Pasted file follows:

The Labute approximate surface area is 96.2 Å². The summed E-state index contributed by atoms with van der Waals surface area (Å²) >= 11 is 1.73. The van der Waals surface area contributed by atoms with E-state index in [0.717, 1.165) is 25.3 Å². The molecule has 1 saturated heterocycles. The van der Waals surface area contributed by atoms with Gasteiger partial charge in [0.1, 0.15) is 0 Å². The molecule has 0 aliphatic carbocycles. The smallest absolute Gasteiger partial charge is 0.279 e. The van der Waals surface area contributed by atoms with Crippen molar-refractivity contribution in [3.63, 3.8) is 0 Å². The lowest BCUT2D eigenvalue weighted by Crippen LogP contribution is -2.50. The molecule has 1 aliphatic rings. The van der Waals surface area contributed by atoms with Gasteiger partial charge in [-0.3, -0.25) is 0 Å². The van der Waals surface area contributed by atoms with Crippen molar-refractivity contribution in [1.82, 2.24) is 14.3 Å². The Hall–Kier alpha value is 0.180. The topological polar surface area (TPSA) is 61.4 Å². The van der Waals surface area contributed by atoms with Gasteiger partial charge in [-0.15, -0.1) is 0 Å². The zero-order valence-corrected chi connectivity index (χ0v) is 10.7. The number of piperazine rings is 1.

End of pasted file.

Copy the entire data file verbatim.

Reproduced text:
The Labute approximate surface area is 96.2 Å². The summed E-state index contributed by atoms with van der Waals surface area (Å²) >= 11 is 1.73. The van der Waals surface area contributed by atoms with E-state index in [0.717, 1.165) is 25.3 Å². The molecule has 1 saturated heterocycles. The van der Waals surface area contributed by atoms with Gasteiger partial charge in [0.1, 0.15) is 0 Å². The molecule has 0 aliphatic carbocycles. The smallest absolute Gasteiger partial charge is 0.279 e. The van der Waals surface area contributed by atoms with Crippen molar-refractivity contribution in [3.63, 3.8) is 0 Å². The lowest BCUT2D eigenvalue weighted by Crippen LogP contribution is -2.50. The molecule has 1 aliphatic rings. The van der Waals surface area contributed by atoms with Gasteiger partial charge in [-0.3, -0.25) is 0 Å². The van der Waals surface area contributed by atoms with Crippen molar-refractivity contribution in [1.82, 2.24) is 14.3 Å². The Hall–Kier alpha value is 0.180. The topological polar surface area (TPSA) is 61.4 Å². The van der Waals surface area contributed by atoms with Gasteiger partial charge in [-0.15, -0.1) is 0 Å². The zero-order valence-corrected chi connectivity index (χ0v) is 10.7. The number of piperazine rings is 1.